About ten hours flying will get you to Louisiana flying over Ireland and Canada. The replacement for the Louis Armstrong international airport is due to be opened in 2019. A 30-minute cab ride for $36 sees us safely installed in the French Quarter at La Galerie Hotel on Decatur St. After a couple of pints of Abita Amber Ale and some blackened alligator tails at next door’s Coterie Nola, we retire for the night. Nola is the common abbreviation here for New Orleans, also known as the Crescent City due to the shape of the bend in the Mississippi river on which it is situated, over 100 miles from the Gulf Coast.

The first three days of this trip are dedicated to the New Orleans Jazzfest, an annual event held over two weeks at the Fairgrounds Race Track, a 15-minute bus ride up Canal Street and off Esplanade Avenue. There are hundreds of bands on offer, on a range of stages and in various tents. Among others we catch Mardi Gras Indian bands such as the Comanche Hunters and the brilliantly named Big Chief Kevin Goodman and the Flaming Arrows. Marcia Ball and Diana Ross are highlights of day two, with day three offering Cyril Neville’s Swamp Funk, Little Freddie King, Buddy Guy, Little Feat, Irma Thomas, Chaka Khan, and John Fogerty of Creedence Clearwater Revival fame.

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Buddy Guy

Diana Ross

North Mississippi All Stars

After all that activity it’s time for a change of pace. We move hotels to the Dauphine on Dauphine Street, a short walk a few blocks away and still in the French Quarter. This part of town has a lot of character and is very noisy – all night. Bourbon St is now overly commercialized and pretty sordid, but there is calm and charm to be found just one or two blocks from in it in any direction. Decent places to eat or drink include the Nola restaurant on St. Louis St, the Backspace Bar on Chartres, and the Coterie oyster bar on Decatur.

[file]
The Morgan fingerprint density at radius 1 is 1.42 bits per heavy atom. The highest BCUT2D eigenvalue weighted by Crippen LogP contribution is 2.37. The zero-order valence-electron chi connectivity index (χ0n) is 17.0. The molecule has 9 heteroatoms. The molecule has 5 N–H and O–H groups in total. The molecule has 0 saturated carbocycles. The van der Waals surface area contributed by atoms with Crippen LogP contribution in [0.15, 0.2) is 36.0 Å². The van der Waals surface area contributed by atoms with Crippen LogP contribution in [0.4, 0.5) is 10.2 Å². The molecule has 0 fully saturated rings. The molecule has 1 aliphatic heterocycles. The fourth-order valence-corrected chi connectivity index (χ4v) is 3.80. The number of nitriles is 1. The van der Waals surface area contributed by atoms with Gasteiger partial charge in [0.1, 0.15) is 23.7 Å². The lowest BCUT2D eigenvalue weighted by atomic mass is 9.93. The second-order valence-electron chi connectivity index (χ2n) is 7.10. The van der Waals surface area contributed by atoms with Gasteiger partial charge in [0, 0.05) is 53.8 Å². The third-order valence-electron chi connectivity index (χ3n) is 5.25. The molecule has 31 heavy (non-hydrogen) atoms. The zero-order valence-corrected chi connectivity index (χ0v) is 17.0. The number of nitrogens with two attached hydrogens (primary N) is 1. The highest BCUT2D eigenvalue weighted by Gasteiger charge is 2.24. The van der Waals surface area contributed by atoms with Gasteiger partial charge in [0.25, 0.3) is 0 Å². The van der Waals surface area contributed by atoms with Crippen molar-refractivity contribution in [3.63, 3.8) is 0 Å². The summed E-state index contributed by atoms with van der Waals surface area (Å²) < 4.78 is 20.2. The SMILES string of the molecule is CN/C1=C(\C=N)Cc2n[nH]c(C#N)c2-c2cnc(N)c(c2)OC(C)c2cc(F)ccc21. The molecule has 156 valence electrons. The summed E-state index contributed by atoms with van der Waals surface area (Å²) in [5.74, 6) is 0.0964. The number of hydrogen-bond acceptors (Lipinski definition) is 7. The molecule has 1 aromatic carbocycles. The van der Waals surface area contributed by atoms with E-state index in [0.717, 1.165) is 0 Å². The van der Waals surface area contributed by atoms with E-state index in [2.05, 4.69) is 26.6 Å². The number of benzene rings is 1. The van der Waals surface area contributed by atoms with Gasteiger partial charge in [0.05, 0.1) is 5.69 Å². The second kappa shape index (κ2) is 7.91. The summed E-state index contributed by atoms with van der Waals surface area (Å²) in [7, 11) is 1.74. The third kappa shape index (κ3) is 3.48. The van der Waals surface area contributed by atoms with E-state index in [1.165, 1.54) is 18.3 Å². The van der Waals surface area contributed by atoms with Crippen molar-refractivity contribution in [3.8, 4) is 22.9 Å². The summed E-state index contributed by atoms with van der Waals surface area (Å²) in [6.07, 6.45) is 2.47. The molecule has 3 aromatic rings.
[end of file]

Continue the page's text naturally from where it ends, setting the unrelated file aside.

The voodoo museum on Dumaine St is a tiny house that provides a fascinating history of the topic, explaining its origins in West Africa and progress via Haiti to here, along with its fusion with Catholicism to keep it alive. Further wanderings in this part of town will bring you to Jackson Square, home of the St. Louis Cathedral, and pleasant views of the mighty Mississippi river along the promenade they call the Moonwalk. Finish up with a beer or meal at Jax, the Jackson Brewery, which has a decent restaurant called Landry’s. Wash it down with Dixie Voodoo or Nola Lager.

The weather here is highly variable – 30 degrees sunshine one minute, and then massive thunderstorms when it tips down. Next day we take the streetcar right across town to Audubon Park. This is the St. Charles Avenue route, after which Tennessee Williams named A Streetcar Named Desire. It travels through the central business district, the affluent garden district, then on to the university district, eventually arriving at a beautiful park. This is a charming thing to do, especially if you stroll through the park and take in the Audubon Zoo, named after a local naturalist. We round off the day with a decent meal in the courtyard of Bayona next to our hotel.